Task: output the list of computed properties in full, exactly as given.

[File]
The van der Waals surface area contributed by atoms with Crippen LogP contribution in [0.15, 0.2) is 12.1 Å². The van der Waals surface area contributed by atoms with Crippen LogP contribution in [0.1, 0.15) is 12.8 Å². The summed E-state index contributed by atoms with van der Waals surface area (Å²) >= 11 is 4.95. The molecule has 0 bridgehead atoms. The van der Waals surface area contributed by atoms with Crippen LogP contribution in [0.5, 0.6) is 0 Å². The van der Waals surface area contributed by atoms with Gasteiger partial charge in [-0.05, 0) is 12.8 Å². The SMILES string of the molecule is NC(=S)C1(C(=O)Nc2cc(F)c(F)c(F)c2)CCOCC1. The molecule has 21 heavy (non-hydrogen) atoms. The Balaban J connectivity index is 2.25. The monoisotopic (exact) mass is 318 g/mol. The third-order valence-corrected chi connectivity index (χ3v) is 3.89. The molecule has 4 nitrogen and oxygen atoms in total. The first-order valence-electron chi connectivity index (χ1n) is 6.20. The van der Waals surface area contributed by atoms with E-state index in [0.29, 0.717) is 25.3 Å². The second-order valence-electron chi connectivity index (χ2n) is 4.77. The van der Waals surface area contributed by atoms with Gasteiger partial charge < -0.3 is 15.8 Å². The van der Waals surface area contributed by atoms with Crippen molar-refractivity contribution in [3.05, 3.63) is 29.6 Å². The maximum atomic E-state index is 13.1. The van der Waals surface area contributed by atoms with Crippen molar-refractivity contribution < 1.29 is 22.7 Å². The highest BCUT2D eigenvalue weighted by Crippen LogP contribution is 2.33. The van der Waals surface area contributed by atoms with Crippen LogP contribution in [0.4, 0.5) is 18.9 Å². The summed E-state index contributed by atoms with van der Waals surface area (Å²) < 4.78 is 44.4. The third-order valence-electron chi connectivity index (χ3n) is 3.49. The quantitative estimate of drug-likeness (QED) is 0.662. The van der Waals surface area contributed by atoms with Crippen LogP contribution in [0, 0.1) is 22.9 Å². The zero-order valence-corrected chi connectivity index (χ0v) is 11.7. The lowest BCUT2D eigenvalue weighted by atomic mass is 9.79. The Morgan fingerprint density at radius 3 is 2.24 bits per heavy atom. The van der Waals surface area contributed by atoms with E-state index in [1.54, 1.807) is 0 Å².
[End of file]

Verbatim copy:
The van der Waals surface area contributed by atoms with Crippen LogP contribution in [0.15, 0.2) is 12.1 Å². The van der Waals surface area contributed by atoms with Crippen LogP contribution in [0.1, 0.15) is 12.8 Å². The summed E-state index contributed by atoms with van der Waals surface area (Å²) >= 11 is 4.95. The molecule has 0 bridgehead atoms. The van der Waals surface area contributed by atoms with Crippen LogP contribution in [0.5, 0.6) is 0 Å². The van der Waals surface area contributed by atoms with Gasteiger partial charge in [-0.05, 0) is 12.8 Å². The SMILES string of the molecule is NC(=S)C1(C(=O)Nc2cc(F)c(F)c(F)c2)CCOCC1. The molecule has 21 heavy (non-hydrogen) atoms. The Balaban J connectivity index is 2.25. The monoisotopic (exact) mass is 318 g/mol. The third-order valence-corrected chi connectivity index (χ3v) is 3.89. The molecule has 4 nitrogen and oxygen atoms in total. The first-order valence-electron chi connectivity index (χ1n) is 6.20. The van der Waals surface area contributed by atoms with E-state index in [0.29, 0.717) is 25.3 Å². The second-order valence-electron chi connectivity index (χ2n) is 4.77. The van der Waals surface area contributed by atoms with Gasteiger partial charge < -0.3 is 15.8 Å². The van der Waals surface area contributed by atoms with Crippen molar-refractivity contribution in [3.05, 3.63) is 29.6 Å². The maximum atomic E-state index is 13.1. The van der Waals surface area contributed by atoms with Crippen molar-refractivity contribution < 1.29 is 22.7 Å². The highest BCUT2D eigenvalue weighted by Crippen LogP contribution is 2.33. The van der Waals surface area contributed by atoms with Crippen LogP contribution in [0.4, 0.5) is 18.9 Å². The summed E-state index contributed by atoms with van der Waals surface area (Å²) < 4.78 is 44.4. The third-order valence-electron chi connectivity index (χ3n) is 3.49. The quantitative estimate of drug-likeness (QED) is 0.662. The van der Waals surface area contributed by atoms with Crippen LogP contribution in [0, 0.1) is 22.9 Å². The zero-order valence-corrected chi connectivity index (χ0v) is 11.7. The lowest BCUT2D eigenvalue weighted by atomic mass is 9.79. The Morgan fingerprint density at radius 3 is 2.24 bits per heavy atom. The van der Waals surface area contributed by atoms with E-state index in [1.54, 1.807) is 0 Å².